The two point method is commonly used with array problems. Lets take a beginner algorithm problem and see how we can use it:
The brute force way is to iterate through each number of the array and add it individually with every number after it, and then match it with the desired sum. This would result in O(n²). This is what it would look like:
With the two pointer method, we can place two pointers (exactly what the name says) at the beginning (left pointer) and ending(right pointer) indices of an array. We would check if the sum of two number equal X. If the sum is greater than X, we’ll move the right pointer one index to the left. If the sum is less than X, we’ll move the left point one index to the right. We would keep doing this until we get a sum equal to X, or when the two pointers meet and we don’t have a sum equal to X.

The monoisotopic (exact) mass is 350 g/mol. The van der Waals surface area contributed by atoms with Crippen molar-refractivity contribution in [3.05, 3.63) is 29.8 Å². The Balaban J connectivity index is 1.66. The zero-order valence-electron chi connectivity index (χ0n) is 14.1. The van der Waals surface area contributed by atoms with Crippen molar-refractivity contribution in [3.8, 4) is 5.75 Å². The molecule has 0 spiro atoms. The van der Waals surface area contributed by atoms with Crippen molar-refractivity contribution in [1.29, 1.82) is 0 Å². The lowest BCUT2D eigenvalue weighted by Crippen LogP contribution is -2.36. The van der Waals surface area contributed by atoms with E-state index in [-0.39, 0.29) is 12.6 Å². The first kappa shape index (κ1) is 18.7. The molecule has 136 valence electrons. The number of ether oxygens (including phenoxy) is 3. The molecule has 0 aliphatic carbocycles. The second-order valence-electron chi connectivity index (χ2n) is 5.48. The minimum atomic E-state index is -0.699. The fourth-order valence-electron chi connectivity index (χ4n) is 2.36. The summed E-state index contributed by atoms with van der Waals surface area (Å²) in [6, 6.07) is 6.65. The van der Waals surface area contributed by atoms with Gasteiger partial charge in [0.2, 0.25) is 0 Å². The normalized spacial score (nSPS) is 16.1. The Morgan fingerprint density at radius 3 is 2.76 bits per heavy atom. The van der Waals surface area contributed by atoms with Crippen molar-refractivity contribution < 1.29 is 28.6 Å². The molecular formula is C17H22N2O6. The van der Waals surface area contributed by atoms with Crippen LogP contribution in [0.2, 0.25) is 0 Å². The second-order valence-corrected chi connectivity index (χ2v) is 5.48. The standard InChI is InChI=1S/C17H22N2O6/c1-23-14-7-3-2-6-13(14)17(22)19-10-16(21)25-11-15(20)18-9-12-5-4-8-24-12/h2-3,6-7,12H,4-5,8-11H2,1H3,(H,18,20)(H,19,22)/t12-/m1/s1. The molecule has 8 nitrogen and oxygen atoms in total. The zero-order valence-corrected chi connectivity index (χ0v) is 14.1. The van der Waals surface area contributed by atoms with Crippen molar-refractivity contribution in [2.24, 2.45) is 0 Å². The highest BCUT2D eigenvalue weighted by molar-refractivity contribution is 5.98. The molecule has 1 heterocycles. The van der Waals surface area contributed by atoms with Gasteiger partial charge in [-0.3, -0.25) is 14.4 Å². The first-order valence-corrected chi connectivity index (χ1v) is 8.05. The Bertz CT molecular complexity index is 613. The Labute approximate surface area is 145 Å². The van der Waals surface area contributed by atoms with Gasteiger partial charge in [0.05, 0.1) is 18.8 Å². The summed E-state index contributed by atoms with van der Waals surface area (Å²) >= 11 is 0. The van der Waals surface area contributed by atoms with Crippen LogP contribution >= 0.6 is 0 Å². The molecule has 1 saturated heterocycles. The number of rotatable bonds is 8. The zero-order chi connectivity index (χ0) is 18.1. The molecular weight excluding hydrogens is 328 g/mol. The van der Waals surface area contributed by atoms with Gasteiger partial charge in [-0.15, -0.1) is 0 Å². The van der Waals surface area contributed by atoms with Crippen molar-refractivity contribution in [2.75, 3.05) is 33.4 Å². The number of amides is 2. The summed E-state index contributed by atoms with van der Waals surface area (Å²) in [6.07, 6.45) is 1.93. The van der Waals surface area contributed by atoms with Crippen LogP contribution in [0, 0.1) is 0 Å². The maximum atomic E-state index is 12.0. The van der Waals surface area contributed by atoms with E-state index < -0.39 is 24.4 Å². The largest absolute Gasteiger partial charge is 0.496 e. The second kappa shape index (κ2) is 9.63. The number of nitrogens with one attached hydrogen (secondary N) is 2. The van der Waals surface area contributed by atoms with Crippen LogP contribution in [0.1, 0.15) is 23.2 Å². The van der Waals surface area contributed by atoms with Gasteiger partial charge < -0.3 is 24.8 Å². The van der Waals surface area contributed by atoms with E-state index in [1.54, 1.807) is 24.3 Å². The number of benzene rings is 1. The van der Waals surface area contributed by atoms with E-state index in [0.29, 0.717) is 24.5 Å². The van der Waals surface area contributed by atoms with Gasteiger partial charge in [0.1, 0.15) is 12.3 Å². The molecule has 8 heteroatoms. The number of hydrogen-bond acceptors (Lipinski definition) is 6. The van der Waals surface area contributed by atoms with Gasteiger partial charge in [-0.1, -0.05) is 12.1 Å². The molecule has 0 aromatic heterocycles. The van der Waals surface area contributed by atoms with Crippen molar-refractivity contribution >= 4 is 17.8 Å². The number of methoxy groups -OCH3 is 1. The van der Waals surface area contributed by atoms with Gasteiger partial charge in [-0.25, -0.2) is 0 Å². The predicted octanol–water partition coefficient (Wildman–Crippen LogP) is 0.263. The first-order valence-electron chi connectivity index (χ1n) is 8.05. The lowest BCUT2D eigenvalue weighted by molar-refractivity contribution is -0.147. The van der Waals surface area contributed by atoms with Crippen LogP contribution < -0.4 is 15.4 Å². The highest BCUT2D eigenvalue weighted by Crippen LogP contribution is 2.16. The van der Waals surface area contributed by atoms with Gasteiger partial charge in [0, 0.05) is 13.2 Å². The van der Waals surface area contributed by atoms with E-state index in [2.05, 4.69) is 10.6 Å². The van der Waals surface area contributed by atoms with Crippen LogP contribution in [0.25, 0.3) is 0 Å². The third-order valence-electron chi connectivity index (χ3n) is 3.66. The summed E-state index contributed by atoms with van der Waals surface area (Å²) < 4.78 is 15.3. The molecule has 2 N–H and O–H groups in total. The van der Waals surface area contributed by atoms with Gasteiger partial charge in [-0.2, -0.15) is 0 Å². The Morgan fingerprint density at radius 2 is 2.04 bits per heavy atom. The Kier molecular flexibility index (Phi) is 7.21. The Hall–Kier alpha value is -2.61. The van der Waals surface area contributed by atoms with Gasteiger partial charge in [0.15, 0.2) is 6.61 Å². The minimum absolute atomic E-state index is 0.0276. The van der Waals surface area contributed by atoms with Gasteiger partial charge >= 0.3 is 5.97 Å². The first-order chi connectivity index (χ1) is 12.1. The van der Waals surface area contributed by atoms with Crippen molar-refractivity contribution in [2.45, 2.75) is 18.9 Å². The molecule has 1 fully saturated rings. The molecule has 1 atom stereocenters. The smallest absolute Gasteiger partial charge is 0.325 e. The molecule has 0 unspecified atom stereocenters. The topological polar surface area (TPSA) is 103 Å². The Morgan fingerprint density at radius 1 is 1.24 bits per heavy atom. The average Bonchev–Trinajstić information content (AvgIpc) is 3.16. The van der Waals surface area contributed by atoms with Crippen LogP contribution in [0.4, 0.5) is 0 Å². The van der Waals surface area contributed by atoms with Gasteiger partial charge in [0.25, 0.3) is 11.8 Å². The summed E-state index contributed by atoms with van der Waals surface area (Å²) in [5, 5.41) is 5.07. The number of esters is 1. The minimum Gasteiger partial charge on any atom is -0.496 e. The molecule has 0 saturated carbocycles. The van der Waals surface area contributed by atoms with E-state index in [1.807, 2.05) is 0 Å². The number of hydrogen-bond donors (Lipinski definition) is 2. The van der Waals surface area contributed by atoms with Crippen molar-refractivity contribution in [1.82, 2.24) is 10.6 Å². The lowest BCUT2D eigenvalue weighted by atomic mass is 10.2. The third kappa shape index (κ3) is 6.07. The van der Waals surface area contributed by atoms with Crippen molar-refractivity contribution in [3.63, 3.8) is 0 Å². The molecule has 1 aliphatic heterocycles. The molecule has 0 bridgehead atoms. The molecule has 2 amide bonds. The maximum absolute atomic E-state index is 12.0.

Going back to my previous blog, we learned how to evaluate and measure an algorithm. We came across a sorted square problem.
We know the brute force or the easiest method we can think of is to square the array and call .sort() on the the new array to get desire outcome. Yes its the quickest way to get the solution, but based on the speed of the algorithm (O(n log(n)), we can be more efficient.
This code will result in an O(n) time complexity and would save use a good amount of computing time.